Time to Bust This Myth: The United States Didn't Modernize China
Image Credit: Wikimedia Commons

Time to Bust This Myth: The United States Didn't Modernize China


A prevailing view among policymakers and strategists in Washington seems to be that the United States has been betrayed by China. This is because despite over three decades of “constructive engagement,” China is neither democratic nor docile. Instead, today’s China is authoritarian and increasingly assertive in its domestic and foreign policies. Thus, a deep sense of having “created Frankenstein’s monster” is popular among American strategists. A closer analysis would reveal that such a view is not only misguided but also dangerous for U.S.-China relations in the future.

The first major problem with this view is that it is not consistent with the history of U.S.-China relations. It very much sounds like the United States simply handed “modernization” as a gift over to China in the last 30 years or so. This view is flat-out wrong. It not only neglects the huge benefits that China’s exports to the United States have on the U.S. economy itself, but also utterly downplays Chinese agency itself. Here is not the place to explain in detail how China’s economic success has come about, but there’s one thing we can be sure of: China’s success so far would be impossible without its millions of hard-working and skilled laborers. Moreover, it is not like the United States opened its market access exclusively to China. The U.S. only granted China normal trading status, just as it did for many other Asian states. Market access itself did not result in China’s modernization.

If access to the U.S. market could help a developing country develop quickly, then countries like India and Brazil would have already become economic powerhouses many years ago. The reality is not that simple, of course. To successfully move up the economic ladder, a country needs smart government policies, hard-working people, abundant natural resources, and a huge amount of foreign investment, just to name a few necessary conditions. A bit of luck helps too.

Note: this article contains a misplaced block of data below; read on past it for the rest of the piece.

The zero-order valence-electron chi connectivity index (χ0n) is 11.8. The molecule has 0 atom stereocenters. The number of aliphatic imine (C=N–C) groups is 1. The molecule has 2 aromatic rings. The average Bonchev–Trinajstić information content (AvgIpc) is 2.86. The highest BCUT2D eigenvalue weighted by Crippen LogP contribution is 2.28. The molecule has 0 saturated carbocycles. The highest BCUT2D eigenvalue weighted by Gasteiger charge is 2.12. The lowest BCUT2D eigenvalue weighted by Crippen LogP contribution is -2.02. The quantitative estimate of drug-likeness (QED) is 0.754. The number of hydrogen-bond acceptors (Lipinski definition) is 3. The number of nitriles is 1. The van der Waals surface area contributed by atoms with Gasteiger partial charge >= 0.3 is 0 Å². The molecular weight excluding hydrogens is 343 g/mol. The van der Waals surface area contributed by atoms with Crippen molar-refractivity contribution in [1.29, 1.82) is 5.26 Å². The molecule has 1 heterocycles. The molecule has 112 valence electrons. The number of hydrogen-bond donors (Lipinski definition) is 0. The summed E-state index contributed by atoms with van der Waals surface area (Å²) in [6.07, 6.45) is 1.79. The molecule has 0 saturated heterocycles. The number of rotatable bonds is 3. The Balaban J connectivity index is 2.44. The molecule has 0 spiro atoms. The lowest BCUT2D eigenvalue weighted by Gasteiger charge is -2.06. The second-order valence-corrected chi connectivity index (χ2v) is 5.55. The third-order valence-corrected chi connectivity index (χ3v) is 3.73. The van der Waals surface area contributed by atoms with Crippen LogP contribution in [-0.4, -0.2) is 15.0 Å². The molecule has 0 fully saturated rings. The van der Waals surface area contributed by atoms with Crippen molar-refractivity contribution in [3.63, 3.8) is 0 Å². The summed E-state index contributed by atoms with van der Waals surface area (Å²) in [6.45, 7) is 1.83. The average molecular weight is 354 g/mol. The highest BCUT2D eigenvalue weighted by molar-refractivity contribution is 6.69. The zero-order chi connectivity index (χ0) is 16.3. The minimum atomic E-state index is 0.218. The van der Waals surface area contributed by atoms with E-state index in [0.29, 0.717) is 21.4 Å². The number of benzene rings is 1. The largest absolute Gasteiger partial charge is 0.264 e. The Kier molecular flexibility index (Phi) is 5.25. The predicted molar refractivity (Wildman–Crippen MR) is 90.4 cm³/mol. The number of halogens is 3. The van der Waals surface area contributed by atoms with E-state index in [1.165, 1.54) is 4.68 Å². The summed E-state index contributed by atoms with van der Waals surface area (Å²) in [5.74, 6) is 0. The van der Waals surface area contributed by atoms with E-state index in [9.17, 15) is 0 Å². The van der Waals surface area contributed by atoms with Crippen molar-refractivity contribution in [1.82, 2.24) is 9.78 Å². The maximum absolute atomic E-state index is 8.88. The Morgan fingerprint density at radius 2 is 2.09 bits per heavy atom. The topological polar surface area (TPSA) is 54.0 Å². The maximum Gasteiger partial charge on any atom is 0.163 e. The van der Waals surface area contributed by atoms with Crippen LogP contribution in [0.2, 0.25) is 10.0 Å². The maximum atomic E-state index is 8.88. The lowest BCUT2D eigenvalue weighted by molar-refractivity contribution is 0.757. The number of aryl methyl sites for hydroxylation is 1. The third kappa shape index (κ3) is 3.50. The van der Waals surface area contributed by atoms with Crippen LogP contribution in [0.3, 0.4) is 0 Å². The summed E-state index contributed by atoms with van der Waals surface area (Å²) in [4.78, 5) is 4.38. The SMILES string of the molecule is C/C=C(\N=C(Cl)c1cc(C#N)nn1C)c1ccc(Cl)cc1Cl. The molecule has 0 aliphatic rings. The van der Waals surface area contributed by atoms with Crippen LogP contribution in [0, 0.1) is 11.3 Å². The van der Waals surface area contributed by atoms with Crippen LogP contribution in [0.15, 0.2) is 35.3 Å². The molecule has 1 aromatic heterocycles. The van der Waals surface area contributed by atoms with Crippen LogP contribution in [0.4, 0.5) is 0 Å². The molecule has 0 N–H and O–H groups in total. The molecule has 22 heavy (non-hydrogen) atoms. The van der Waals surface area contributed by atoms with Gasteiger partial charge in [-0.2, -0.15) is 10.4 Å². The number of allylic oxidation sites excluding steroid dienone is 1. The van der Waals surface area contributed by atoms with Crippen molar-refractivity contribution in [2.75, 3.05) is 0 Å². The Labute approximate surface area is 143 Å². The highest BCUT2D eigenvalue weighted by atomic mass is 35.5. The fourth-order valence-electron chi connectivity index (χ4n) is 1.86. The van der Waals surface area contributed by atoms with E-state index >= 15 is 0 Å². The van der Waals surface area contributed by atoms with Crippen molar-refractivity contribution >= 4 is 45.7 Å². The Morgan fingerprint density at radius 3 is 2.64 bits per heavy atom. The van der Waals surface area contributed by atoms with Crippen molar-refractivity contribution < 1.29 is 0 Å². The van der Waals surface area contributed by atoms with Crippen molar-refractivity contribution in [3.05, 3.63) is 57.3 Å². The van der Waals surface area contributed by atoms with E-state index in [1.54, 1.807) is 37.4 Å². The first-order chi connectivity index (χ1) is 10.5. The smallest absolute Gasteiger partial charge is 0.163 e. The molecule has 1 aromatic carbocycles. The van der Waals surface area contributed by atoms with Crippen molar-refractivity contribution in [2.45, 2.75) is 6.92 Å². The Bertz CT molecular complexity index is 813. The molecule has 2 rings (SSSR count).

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Moreover, as former U.S. President Richard Nixon himself later admitted, the real reason to engage China was not to help China modernize; it was rather to play the China card to balance the common threat of the Soviet Union. That realist strategic thinking, of course, indirectly helped China gradually become an economic powerhouse. But it would be wrong to argue that the U.S. selflessly helped China modernize over the last three decades. It was simply an unexpected outcome of their relationship. Not only did the United States not see this coming, the Chinese didn’t either.

To be sure, China should be grateful that many Americans and American companies did try to help China modernize, and Chinese people will not and should not forget them. China is richer now and this is why it and the United States should work together to help less developed countries develop. Whining about how China has not turned out the way the U.S. had hoped is not going to help strengthen U.S.-China relations. It is time now for the U.S. to accept a different and strong China, no matter how uncomfortable it might be. To continue to view China through an ideological lens will lead to a new type of Cold War between the two largest economies in the world. That would be a tragedy, to say the least.

Most importantly, the United States should be patient with China’s progress. Given China’s history, culture, and still relatively modest developing living standards, its road to a modernized political system will be long and bumpy. Now is not the time for the U.S. to conclude that there is no hope in China. Instead, Washington should double its efforts to constructively engage China and ultimately shape China’s future choices. This strategy, eventually, will pay off, but it also requires a huge amount of confidence and patience. Time is on the United States’ side, especially if American strategists truly believe their system and values are universal.

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